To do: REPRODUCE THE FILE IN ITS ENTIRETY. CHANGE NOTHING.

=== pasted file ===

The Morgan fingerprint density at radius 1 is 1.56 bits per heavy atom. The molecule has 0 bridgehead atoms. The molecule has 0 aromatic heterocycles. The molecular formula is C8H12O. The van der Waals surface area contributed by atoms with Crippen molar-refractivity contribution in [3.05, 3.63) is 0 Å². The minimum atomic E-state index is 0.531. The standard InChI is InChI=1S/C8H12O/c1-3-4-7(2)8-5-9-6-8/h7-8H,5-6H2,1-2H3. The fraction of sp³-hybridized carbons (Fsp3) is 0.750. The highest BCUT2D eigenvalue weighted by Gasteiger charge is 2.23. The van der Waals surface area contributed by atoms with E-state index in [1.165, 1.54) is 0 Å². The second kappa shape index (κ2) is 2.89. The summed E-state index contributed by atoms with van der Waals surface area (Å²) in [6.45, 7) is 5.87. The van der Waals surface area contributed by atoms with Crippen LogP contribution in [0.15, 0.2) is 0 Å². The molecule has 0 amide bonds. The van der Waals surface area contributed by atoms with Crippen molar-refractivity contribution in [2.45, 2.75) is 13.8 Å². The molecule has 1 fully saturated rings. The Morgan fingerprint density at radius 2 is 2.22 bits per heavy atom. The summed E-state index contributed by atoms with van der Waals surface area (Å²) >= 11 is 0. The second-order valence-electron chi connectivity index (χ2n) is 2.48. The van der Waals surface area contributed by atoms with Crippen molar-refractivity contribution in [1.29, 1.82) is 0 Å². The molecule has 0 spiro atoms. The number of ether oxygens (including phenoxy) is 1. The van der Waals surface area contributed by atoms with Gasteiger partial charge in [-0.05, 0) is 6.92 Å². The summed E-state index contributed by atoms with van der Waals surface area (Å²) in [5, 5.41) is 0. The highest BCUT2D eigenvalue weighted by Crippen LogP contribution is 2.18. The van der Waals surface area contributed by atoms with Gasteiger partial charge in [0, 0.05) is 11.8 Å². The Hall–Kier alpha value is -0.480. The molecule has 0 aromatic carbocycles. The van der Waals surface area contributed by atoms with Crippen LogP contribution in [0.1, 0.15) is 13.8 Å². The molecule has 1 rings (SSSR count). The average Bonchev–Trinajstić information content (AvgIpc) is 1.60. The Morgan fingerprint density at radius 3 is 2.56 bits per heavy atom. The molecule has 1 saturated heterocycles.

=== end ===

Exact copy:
The Morgan fingerprint density at radius 1 is 1.56 bits per heavy atom. The molecule has 0 bridgehead atoms. The molecule has 0 aromatic heterocycles. The molecular formula is C8H12O. The van der Waals surface area contributed by atoms with Crippen molar-refractivity contribution in [3.05, 3.63) is 0 Å². The minimum atomic E-state index is 0.531. The standard InChI is InChI=1S/C8H12O/c1-3-4-7(2)8-5-9-6-8/h7-8H,5-6H2,1-2H3. The fraction of sp³-hybridized carbons (Fsp3) is 0.750. The highest BCUT2D eigenvalue weighted by Gasteiger charge is 2.23. The van der Waals surface area contributed by atoms with E-state index in [1.165, 1.54) is 0 Å². The second kappa shape index (κ2) is 2.89. The summed E-state index contributed by atoms with van der Waals surface area (Å²) in [6.45, 7) is 5.87. The van der Waals surface area contributed by atoms with Crippen LogP contribution in [0.15, 0.2) is 0 Å². The molecule has 0 amide bonds. The van der Waals surface area contributed by atoms with Crippen molar-refractivity contribution in [2.45, 2.75) is 13.8 Å². The molecule has 1 fully saturated rings. The Morgan fingerprint density at radius 2 is 2.22 bits per heavy atom. The summed E-state index contributed by atoms with van der Waals surface area (Å²) >= 11 is 0. The second-order valence-electron chi connectivity index (χ2n) is 2.48. The van der Waals surface area contributed by atoms with Crippen molar-refractivity contribution in [1.29, 1.82) is 0 Å². The molecule has 0 spiro atoms. The number of ether oxygens (including phenoxy) is 1. The van der Waals surface area contributed by atoms with Gasteiger partial charge in [-0.05, 0) is 6.92 Å². The summed E-state index contributed by atoms with van der Waals surface area (Å²) in [5, 5.41) is 0. The highest BCUT2D eigenvalue weighted by Crippen LogP contribution is 2.18. The van der Waals surface area contributed by atoms with Gasteiger partial charge in [0, 0.05) is 11.8 Å². The Hall–Kier alpha value is -0.480. The molecule has 0 aromatic carbocycles. The van der Waals surface area contributed by atoms with Crippen LogP contribution in [0.1, 0.15) is 13.8 Å². The molecule has 1 rings (SSSR count). The average Bonchev–Trinajstić information content (AvgIpc) is 1.60. The Morgan fingerprint density at radius 3 is 2.56 bits per heavy atom. The molecule has 1 saturated heterocycles.